Little Ringed Plover
Charadrius dubius - Petit Gravelot Pluvier petit-gravelot
- Size: 17 cm
- Wingspan: 42 à 48 cm.
- Weight: 30 à 50 g
The Little Ringed Plover looks like the large ringed plover, but it is smaller and has a more delicate silhouette. You must look at the head to make the distinction. First of all, the Little Ringed Plover adult has a striking bright yellow eye ring around its dark eye. Then, its beak is blackish apart from a very small area of dull yellow at the base of the lower mandible. Its forehead is more black than white. Close up, one can very well see a thin white border behind the black forehead band. Finally, its legs are pinkish to brownish. In flight, it has no white wing band, just an alignment of light points at the end of the coverts, barely visible. It's also the only plover without it. Sexual dimorphism is low. The female has brown infiltrating into the black, particularly at the level of the ear coverts, the yellow eye ring is less thick and the legs more subdued in colour. The inter-nuptial adult has the black areas of the head becoming brownish, the pectoral band reduced. The yellow eye ring is still clearly visible. The juvenile looks like the winter adult but the upper tectrices are edged in beige giving them a somewhat scaled appearance. The head, quite uniform, does not show a pronounced pale eyebrow. The pectoral band is often incomplete, cut in the middle. The legs are coloured yellow, which brings them closer to those of the large ones which are more orange. 3 subspecies are described which differ from each other only slightly.
Subspecific information 3 subspecies
- Charadrius dubius dubius (Philippines to New Guinea and the Bismarck Arch.)
- Charadrius dubius curonicus (n Africa, Europe, Asia. except sc and se.)
- Charadrius dubius jerdoni (India to s China and Indochina)
- Petit Gravelot,
- Chorlitejo chico,
- kis lile,
- Kleine Plevier,
- Corriere piccolo,
- mindre strandpipare,
- kulík riečny,
- kulík říční,
- Lille Præstekrave,
- corriol anellat petit,
- sieweczka rzeczna,
- upes tārtiņš,
- mali deževnik,
- Малый зуёк,
- Cerek kalung-kecil,
Voice song and cries
The Little Ringed Plover breeds on the banks or sandy or stony islets of rivers and water bodies, natural or artificial (ponds, lakes, reservoirs, gravel pits, sand pits, settling basins, dykes and embankments, industrial wastelands).
Behaviour character trait
The Little Ringed Plover is much less gregarious than its cousin, the Greater Ringed Plover. It has faster wing beats. It runs at an astonishing speed - its legs move so fast they become invisible and the bird seems to glide like a child's toy.
The Little Ringed Plover is an insectivore. It hunts visible prey on the ground and with its beak those which are not directly visible because they are hidden or buried.
In Europe and North Africa, the breeding season ranges from March to July. In France, nesting begins in April.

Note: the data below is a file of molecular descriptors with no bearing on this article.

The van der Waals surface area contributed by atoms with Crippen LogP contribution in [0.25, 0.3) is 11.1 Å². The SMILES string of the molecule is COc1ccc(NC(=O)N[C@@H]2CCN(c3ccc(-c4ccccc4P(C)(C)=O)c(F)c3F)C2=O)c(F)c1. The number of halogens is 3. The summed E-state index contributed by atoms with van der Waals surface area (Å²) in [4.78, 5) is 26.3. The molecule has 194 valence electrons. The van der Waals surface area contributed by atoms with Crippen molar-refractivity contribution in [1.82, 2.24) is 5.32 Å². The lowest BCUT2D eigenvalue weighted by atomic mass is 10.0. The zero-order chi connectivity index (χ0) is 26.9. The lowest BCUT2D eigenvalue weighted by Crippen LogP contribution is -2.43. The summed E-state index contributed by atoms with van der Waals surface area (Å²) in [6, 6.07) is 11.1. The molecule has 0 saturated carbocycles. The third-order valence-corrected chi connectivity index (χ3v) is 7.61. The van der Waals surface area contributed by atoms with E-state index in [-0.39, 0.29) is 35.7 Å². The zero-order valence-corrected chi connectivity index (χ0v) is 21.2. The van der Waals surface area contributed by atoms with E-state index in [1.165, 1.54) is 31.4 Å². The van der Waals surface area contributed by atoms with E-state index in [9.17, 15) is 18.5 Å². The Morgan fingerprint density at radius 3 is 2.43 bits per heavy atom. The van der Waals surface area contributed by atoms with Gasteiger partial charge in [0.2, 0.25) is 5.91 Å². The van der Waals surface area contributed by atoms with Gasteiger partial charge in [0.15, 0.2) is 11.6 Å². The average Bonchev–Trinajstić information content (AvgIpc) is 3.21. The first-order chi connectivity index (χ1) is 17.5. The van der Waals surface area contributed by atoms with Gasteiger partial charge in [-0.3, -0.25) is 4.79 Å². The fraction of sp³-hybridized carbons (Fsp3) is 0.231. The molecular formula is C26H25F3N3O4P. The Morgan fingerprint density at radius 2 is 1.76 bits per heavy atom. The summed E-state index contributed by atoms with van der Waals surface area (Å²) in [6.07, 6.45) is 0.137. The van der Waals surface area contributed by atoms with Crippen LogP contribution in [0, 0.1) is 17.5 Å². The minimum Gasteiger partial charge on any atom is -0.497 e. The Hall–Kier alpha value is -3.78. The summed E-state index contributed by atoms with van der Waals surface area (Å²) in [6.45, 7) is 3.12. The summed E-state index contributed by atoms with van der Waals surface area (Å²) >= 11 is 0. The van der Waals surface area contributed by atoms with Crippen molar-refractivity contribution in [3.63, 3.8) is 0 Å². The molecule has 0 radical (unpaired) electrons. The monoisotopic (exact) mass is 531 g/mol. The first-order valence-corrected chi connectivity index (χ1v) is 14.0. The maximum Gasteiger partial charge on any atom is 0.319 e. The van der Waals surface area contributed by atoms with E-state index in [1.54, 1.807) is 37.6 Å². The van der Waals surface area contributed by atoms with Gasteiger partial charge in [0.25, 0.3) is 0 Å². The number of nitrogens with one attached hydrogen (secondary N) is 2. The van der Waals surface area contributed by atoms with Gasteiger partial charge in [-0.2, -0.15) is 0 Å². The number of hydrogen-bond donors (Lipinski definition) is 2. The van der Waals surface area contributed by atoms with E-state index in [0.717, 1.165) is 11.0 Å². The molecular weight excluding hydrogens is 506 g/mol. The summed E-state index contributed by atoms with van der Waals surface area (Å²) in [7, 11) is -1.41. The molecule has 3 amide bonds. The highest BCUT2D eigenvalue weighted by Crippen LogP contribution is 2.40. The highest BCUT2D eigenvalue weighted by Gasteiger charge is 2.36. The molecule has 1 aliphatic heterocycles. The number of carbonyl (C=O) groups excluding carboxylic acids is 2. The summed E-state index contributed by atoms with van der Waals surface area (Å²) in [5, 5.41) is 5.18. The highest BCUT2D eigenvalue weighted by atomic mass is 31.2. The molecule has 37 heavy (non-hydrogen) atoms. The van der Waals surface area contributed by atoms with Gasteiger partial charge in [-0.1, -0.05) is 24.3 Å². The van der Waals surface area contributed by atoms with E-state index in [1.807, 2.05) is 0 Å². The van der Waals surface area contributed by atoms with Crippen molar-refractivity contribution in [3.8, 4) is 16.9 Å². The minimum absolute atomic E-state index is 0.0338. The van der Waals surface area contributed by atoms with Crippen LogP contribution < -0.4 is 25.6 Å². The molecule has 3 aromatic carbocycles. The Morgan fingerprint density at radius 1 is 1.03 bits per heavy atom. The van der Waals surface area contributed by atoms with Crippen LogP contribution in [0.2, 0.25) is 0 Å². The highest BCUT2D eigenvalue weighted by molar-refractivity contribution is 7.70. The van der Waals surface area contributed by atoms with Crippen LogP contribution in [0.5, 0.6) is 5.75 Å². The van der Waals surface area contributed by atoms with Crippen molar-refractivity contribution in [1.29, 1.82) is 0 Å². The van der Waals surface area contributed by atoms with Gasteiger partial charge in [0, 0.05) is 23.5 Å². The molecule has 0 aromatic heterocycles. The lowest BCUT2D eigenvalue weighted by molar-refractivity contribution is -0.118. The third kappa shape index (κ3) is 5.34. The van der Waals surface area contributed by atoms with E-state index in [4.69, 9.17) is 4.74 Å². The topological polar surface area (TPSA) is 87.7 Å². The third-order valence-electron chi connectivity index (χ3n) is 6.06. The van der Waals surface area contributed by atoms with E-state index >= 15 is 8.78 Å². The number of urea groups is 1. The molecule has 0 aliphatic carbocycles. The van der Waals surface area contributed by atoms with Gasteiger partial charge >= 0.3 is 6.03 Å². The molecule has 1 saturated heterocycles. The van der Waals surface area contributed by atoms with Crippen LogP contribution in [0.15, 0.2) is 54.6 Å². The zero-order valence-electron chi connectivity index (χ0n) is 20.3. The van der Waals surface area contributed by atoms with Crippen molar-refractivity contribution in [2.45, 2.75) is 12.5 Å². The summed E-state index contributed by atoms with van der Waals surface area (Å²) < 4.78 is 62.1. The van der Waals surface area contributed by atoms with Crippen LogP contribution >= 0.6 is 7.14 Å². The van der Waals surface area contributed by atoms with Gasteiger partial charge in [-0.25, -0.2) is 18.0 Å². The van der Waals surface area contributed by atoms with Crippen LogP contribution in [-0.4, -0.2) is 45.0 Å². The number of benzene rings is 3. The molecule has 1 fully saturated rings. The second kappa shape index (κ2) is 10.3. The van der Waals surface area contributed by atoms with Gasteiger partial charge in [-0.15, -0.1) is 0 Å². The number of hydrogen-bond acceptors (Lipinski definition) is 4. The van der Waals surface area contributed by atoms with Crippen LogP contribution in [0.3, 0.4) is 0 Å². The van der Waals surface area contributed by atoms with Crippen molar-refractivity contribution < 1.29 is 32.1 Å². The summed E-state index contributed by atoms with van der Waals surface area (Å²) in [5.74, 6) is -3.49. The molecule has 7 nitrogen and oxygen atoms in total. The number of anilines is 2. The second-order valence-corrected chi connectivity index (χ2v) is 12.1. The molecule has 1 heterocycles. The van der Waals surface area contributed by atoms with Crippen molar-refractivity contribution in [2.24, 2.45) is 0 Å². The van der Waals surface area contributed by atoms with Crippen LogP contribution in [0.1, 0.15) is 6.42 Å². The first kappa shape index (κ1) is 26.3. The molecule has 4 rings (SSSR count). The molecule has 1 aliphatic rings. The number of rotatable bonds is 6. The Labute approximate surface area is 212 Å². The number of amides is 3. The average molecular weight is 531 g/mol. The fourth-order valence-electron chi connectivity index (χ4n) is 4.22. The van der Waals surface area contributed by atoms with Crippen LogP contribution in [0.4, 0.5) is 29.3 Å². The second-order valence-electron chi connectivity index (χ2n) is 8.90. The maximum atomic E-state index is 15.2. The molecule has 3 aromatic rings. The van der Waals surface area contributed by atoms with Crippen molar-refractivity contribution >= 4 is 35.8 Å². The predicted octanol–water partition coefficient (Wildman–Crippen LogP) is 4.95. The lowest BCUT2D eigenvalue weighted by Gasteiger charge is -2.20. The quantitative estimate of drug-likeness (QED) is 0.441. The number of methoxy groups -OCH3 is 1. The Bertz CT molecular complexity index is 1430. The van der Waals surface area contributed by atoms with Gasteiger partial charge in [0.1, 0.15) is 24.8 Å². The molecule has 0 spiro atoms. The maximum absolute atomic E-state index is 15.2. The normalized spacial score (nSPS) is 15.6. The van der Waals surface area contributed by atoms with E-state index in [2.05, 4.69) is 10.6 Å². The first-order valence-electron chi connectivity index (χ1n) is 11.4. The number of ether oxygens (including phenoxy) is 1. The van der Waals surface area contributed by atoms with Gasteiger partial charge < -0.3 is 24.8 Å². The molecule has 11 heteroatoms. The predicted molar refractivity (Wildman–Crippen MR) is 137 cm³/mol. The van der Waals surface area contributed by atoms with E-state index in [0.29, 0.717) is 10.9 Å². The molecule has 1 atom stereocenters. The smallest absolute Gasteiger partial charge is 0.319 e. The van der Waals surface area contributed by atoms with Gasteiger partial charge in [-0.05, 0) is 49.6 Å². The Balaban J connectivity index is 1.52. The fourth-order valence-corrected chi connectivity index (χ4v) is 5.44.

The Little Ringed Plover of the eurasian subspecies nests from the British Isles, France and Spain (except Ireland) to the Russian Far East, Korea, eastern China and Japan. It is also in North Africa and the Canary Islands. It winters in Africa south of the Sahara. The jerdoni subspecies is sedentary in the Indian subcontinent and SE Asia. Finally, the nominate subspecies dubius is sedentary in the Philippines, Papua New Guinea and the Bismarck archipelago.
Threats - protection
IUCN conservation status
in the Wild
This species is not listed as threatened by BirdLife International with the criteria used. Nevertheless, the overall population trend seems to be decreasing, although data is lacking in many regions. In Europe, it is estimated that the population size has decreased by at least 25% over 15 years (BirdLife International 2015). The species is mainly threatened by the degradation and loss of its optimal habitats. Many of the breeding sites are disturbed by human recreational activities. On a global scale, the threats are numerous, as one can imagine, regulation of floods, pollution by oil and derivatives, abstraction of fluvial and alluvial materials, pumping causing decreases in water flow, etc. Little Ringed Plover is also affected by these threats.
Sources of information
- IOC World Bird List (v13.1), Gill, F and D Donsker (Eds). 2023.
- Limicoles, gangas et pigeons d'Europe, Paul Géroudet (mise à jour Georges Olioso)
- Shorebirds, an identification guide to the waders of the world, Peter Hayman, John Marchant Tony Prater
- Avibase, Lepage Denis
- BirdLife International, BirdLife International
- Birds of the World, The Cornell Lab of Ornithology
- xeno-canto, Sharing bird sounds from around the world,
Translation by AI Oiseaux.net
published: 16-02-2021 - Updated: 16-02-2021
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